CA: Every thinking person, if you consider yourself a serious intellectual grows…Intellectual evolution and growth does not mean, however, that all of a sudden horrendous things in our shared history appear less appalling. It means that greater knowledge and understanding help place the best and worst of events in clearer perspective.
The legacy of colonialism is not a simple one but one of great complexity, with contradictions- good things as well as bad. We do not have enough time to outline every aspect of the colonial and post-colonial condition…So, one cannot talk about making changes or edits to a book that was written to speak to a condition that existed and continues to exist in different forms and different guises.
NP: Your books and novels are considered to be the representative of modern African literature. In your view, what are the most prominent features and attributes of the modern African literature?
CA: Yes, well…remember that there was an entire movement, a whole group of us… In There Was a Country, I discuss this in greater depth.
Things Fall Apart, I believe, now has a life of its own. I think it is now more famous than I am! (Laughter). The fifty plus translations are a big indication of its impact. I feel like a parent watching a child succeed from the sidelines. The other books have also been successful. It feels good. I am very grateful. What was the second part of the question?
NP: What are the most prominent features and attributes of the modern African literature?
CA: Yes…I have stated elsewhere that one cannot cram African literature into a small, neat definition. I do not see African literature as one unit but as a group of associated units – in fact the sum total of all the national and ethnic literatures of Africa.
National literature in my definition is written in national languages and has a potential audience throughout the countries that speak that language. Ethnic literature, by contrast is available to a particular ethnic group within that country or sub-region.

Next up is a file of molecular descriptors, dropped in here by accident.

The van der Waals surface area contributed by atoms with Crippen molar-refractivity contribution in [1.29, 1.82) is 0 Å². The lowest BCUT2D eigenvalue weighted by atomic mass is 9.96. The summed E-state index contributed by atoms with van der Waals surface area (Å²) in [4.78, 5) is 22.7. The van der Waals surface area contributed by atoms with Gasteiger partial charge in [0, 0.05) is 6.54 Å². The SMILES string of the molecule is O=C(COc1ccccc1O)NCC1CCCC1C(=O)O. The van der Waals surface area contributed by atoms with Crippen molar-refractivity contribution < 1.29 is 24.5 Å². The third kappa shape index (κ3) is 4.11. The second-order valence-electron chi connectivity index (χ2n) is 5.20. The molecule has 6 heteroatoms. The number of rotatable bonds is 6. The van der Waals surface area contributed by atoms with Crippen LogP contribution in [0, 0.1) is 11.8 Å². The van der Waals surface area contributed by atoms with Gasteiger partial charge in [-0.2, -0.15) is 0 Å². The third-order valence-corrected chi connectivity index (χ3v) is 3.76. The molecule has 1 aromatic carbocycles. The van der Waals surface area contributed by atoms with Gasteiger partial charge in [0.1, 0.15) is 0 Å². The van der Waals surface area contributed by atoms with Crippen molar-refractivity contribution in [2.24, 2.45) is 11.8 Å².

I have often been asked why I choose to write in English rather than in my native language. That is a flawed question and a false choice, because most of us think and write in and speak both our ethnic language and the national languages we were taught in school. Context is very important…Those that ask this question fail to understand my goal and the goal of several other pioneers of modern African writing. When I picked up the pen to make writing a career, African literature did not exist as it does today…the numbers were not there. One of the consequences of colonialism was the loss of the many traditions of Africa.
Many of us engaged Africa’s past, stepping back into what can be referred to as the “era of purity” before the coming of Europe. What we discovered we put in books and that became known widely as “African Culture.” Some of us would decide to use the colonizer’s tools: his language, altered sufficiently to bear the weight of an African creative aesthetic, infused with elements of the African literary tradition. I borrowed proverbs from our culture and history, colloquialisms and African expressive language from the ancient griots, the world views, perspectives, and customs from my Igbo tradition and cosmology, and the sensibilities of everyday people.
It was important to us that a body of work be developed of the highest possible quality that would oppose the negative discourse in some of the novels we encountered. By “writing back” to the West we were attempting to reshape the dialogue between the colonized and the colonizer. Our efforts, we hoped, would broaden the world’s understanding, appreciation, and conceptualization of what literature meant when including the African voice and perspective. We were engaged in what the Nigerian literary scholar, Ode Ogede, terms “the politics of representation.”